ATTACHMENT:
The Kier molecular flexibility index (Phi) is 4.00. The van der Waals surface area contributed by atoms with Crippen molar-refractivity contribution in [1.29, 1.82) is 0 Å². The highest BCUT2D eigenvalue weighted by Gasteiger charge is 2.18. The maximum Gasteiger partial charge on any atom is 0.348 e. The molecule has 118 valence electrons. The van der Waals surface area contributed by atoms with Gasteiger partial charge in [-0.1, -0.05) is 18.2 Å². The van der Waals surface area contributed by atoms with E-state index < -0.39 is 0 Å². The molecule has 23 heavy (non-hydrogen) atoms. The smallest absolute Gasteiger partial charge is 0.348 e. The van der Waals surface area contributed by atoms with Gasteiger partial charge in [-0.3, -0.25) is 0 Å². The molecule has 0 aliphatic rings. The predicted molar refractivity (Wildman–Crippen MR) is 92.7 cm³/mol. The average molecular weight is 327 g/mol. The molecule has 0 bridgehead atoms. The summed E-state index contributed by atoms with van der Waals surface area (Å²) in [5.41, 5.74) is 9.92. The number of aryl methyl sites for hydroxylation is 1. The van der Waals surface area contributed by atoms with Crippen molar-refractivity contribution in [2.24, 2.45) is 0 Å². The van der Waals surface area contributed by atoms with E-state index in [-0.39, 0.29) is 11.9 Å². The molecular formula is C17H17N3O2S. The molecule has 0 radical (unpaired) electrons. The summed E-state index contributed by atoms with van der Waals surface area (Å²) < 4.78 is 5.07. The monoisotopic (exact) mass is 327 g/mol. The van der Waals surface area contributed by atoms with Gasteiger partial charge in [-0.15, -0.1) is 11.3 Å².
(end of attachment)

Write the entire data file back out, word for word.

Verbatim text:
The Kier molecular flexibility index (Phi) is 4.00. The van der Waals surface area contributed by atoms with Crippen molar-refractivity contribution in [1.29, 1.82) is 0 Å². The highest BCUT2D eigenvalue weighted by Gasteiger charge is 2.18. The maximum Gasteiger partial charge on any atom is 0.348 e. The molecule has 118 valence electrons. The van der Waals surface area contributed by atoms with Gasteiger partial charge in [-0.1, -0.05) is 18.2 Å². The van der Waals surface area contributed by atoms with E-state index < -0.39 is 0 Å². The molecule has 23 heavy (non-hydrogen) atoms. The smallest absolute Gasteiger partial charge is 0.348 e. The van der Waals surface area contributed by atoms with Gasteiger partial charge in [-0.3, -0.25) is 0 Å². The molecule has 0 aliphatic rings. The predicted molar refractivity (Wildman–Crippen MR) is 92.7 cm³/mol. The average molecular weight is 327 g/mol. The molecule has 0 bridgehead atoms. The summed E-state index contributed by atoms with van der Waals surface area (Å²) in [5.41, 5.74) is 9.92. The number of aryl methyl sites for hydroxylation is 1. The van der Waals surface area contributed by atoms with Crippen molar-refractivity contribution in [2.24, 2.45) is 0 Å². The van der Waals surface area contributed by atoms with E-state index in [-0.39, 0.29) is 11.9 Å². The molecular formula is C17H17N3O2S. The molecule has 0 radical (unpaired) electrons. The summed E-state index contributed by atoms with van der Waals surface area (Å²) < 4.78 is 5.07. The monoisotopic (exact) mass is 327 g/mol. The van der Waals surface area contributed by atoms with Gasteiger partial charge in [-0.15, -0.1) is 11.3 Å².